* Install BIOS/firmware update provided by your device OEM that enables hardware support for the branch target injection mitigation mitigation


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Figure 1: After Windows 10 Security Update, but before BIOS Update


After I had installed the Windows 10 January 2018 Security Update (KB4056892) on this system, I ran both the CPU-Z 1.82.1 CPU benchmark and the CrystalDiskMark 6.0.0 synthetic disk benchmark three times, to get a performance baseline before I installed the new BIOS (that has the microcode update to enable the Spectre variant 2 fixes). Some results from these test runs are shown in Figures 3 and 5 below.


Following Microsoft’s guidance, I located and installed the latest BIOS for my HP Spectre x360 laptop, which is version F.42. Then, I again used PowerShell to check my status, with the results as shown in Figure 2. These are the relevant results:

Speculation control settings for CVE-2017-5715 [branch target injection] (This is Spectre variant 2)

Hardware support for branch target injection mitigation is present: True

Windows OS support for branch target injection mitigation is present: True

Windows OS support for branch target injection mitigation is enabled: True

Speculation control settings for CVE-2017-5754 [rogue data cache load] (This is Meltdown)

Hardware requires kernel VA shadowing: True

Windows OS support for kernel VA shadow is present: True

Windows OS support for kernel VA shadow is enabled: True

Windows OS support for PCID performance optimization is enabled: True [not required for security]


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Figure 2: After Windows 10 Security Update and BIOS Update


Figure 3 shows one of the CPU-Z 1.82.1 benchmark run results before the BIOS update, showing a CPU Single Thread score of 373.9, and a CPU Multi Thread score of 1000.2.


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Figure 3: After Windows 10 Security Update, but before BIOS Update


Figure 4 shows one of the CPU-Z 1.82.1 benchmark run results after the BIOS update, showing a CPU Single Thread score of 317.5, and a CPU Multi Thread score of 971.8. That is about a 15.1% reduction in single-threaded CPU performance and a 2.8% reduction in multi-threaded CPU performance, at least on this quick synthetic CPU benchmark.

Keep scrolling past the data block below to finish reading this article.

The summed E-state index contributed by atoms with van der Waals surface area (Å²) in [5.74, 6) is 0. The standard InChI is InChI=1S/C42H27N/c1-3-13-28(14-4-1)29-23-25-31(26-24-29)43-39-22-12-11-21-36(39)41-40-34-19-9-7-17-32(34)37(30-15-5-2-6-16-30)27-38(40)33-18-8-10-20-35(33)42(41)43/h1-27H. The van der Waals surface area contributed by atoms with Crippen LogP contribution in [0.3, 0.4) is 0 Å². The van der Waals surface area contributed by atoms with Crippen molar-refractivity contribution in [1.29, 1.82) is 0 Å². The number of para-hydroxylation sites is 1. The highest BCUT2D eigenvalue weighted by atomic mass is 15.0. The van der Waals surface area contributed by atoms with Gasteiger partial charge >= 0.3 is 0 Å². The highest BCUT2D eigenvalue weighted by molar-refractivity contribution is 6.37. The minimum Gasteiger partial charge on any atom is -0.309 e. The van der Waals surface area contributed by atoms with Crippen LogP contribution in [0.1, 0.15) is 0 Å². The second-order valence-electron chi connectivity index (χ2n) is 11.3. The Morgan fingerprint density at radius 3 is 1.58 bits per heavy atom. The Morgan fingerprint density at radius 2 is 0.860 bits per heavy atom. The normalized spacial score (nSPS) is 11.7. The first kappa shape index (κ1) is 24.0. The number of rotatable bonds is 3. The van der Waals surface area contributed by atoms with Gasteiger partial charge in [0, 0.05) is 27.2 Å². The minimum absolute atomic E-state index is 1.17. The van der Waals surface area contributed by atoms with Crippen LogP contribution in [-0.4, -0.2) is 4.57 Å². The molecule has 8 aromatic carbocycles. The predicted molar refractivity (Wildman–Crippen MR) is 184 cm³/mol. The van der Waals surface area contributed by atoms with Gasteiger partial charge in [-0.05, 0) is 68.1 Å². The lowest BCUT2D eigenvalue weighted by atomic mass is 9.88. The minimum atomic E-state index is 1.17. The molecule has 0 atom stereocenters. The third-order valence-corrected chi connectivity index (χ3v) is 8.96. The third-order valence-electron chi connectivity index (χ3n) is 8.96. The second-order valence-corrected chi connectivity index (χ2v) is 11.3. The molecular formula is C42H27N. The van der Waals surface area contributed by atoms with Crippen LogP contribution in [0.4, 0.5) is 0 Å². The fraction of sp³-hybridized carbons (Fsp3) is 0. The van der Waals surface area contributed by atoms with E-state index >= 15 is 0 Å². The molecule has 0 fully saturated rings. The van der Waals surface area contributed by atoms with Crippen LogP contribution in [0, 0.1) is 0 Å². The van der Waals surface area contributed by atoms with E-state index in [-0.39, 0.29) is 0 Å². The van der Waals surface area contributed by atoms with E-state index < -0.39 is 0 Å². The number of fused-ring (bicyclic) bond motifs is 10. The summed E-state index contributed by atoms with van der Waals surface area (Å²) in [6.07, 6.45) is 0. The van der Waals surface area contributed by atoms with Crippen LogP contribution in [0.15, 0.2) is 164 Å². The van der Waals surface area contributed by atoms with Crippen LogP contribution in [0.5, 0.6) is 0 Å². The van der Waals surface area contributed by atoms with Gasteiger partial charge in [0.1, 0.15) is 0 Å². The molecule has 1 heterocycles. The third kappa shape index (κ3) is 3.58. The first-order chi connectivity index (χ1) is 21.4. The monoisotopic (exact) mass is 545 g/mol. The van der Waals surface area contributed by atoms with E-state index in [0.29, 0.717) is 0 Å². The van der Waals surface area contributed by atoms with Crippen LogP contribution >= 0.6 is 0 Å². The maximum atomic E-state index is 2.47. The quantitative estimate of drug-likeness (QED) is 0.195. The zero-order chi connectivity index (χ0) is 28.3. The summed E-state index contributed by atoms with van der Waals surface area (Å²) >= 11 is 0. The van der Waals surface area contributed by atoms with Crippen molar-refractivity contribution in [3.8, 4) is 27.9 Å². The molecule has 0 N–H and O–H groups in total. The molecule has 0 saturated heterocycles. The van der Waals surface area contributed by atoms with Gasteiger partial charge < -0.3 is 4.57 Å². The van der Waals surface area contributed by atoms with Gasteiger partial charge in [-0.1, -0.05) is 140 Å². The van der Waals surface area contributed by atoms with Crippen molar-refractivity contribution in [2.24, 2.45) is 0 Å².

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Figure 4: After Windows 10 Security Update and BIOS Update


Figure 5 shows one of the CrystalDiskMark 6.0.0 benchmark run results before the BIOS update.


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Figure 5: After Windows 10 Security Update, but before BIOS Update


Figure 6 shows one of the CrystalDiskMark 6.0.0 benchmark run results after the BIOS update.


image

Figure 6: After Windows 10 Security Update and BIOS Update


What these limited synthetic benchmark test results show is that installing the CPU microcode updates (which are a required part of the Spectre variant 2 fix) seems to have a pretty significant effect on single-threaded CPU performance in the CPU-Z benchmark. We also see a very significant effect on random I/O performance in CrystalDiskMark 6.0.0 using the default test settings with a 4GB test file.

Microsoft’s Terry Myerson has a pretty detailed post on this subject

Understanding the performance impact of Spectre and Meltdown mitigations on Windows Systems

Intel has published some client benchmark results for 6th, 7th, and 8th Generation Core processors, as shown here:

Intel Security Issue Update: Initial Performance Data Results for Client Systems